promotion, a preferential tax system, a subsidy allocation for export activities, and,
finally, a reduction of the import-substitution biases of the economy. This last was
especially important, because extreme import restrictions may well more than offset any
kind of incentives given to export activities. For example, both tariffs and quotas are
equivalent to taxes on imports, which, in turn, can become taxes on exports. Also, when
direct import restraints are used as the instrument for correcting balance-of-payments
deficits, exports will suffer the exchange rate will be overvalued, and hence the
competitive power of the export industries will be reduced.
In other words, a country cannot launch an export-promotion strategy
while maintaining extreme forms of import restriction. Thus,
when it was decided that this was the policy to be followed, the
Korean government had to free export producers from the negative effects of tariff
protection and quantitative restraints at the outset, by allowing tariff-exempt imports of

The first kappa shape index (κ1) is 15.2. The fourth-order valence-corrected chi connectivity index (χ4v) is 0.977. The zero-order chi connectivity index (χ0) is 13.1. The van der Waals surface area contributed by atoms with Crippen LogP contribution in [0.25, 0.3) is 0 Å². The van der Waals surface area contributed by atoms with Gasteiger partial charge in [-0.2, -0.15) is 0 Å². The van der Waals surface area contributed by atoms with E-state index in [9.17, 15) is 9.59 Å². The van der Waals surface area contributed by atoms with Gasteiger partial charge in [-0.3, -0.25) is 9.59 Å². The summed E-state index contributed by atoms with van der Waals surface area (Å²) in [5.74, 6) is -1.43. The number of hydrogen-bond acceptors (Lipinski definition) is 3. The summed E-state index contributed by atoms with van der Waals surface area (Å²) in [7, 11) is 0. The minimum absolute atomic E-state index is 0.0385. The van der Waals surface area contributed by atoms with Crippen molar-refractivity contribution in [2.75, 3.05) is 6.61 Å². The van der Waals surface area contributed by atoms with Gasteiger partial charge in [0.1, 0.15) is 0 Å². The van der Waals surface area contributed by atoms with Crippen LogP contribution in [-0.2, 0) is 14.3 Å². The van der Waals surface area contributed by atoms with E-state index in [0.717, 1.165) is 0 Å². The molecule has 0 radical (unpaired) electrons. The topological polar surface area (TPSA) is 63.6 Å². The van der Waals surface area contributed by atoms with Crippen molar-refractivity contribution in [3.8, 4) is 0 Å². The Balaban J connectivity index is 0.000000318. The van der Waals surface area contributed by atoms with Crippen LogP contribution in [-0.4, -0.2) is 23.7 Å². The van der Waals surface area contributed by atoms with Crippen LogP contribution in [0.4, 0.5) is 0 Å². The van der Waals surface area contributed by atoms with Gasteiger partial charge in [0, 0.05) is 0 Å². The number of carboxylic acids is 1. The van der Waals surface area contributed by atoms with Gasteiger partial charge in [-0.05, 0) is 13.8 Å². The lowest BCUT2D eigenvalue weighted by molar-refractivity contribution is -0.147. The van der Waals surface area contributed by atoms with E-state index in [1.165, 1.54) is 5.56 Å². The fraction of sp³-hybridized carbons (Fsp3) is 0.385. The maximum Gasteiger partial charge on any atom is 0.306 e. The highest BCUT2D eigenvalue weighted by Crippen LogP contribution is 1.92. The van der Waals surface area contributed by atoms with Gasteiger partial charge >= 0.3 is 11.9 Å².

the raw materials and investment goods that were directly used in the export-production
process. Furthermore, the government tried to reduce the general level of quantitative
import restrictions, culminating in the introduction of the negative list system in the
second half of 1967.
In the period 1961 63, the number of items positively listed as
importables (subject to government import licensing, quotas, foreign-exchange allocation
ceilings, linkages to exports, and other regulations) fluctuated in the range of 1,000 to
1,600. Feeling the pressure of balance-of-payments deficits, the government reduced the
number of importable items to fewer than 500 in late 1964, but then restored the 1961 63
level in 1965; the number of importable items was increased from 1,778 to 2,491 in 1966,
and 3,852 by July 1967, when the switch to the negative list system occurred. Now just the
"prohibited" or "restricted" import items were recorded.
Under the negative list system, only a handful of the manufactured goods
belonging to SITC (Standard International Trade Classification) code numbers 6 and 8, as
well as certain food products, got classified as "Automatic Approval" import
items. Most finished consumption goods were either classified as "Restricted
Import" items or as "Prohibited Import" items.
The government effectively controlled the import of these restricted items by imposing
annual import ceilings. Furthermore, there were numerous special laws for selected
industries that, purely incidentally or with expressly protectionist intentions,
restricted the import of related "automatically approved" commodities. In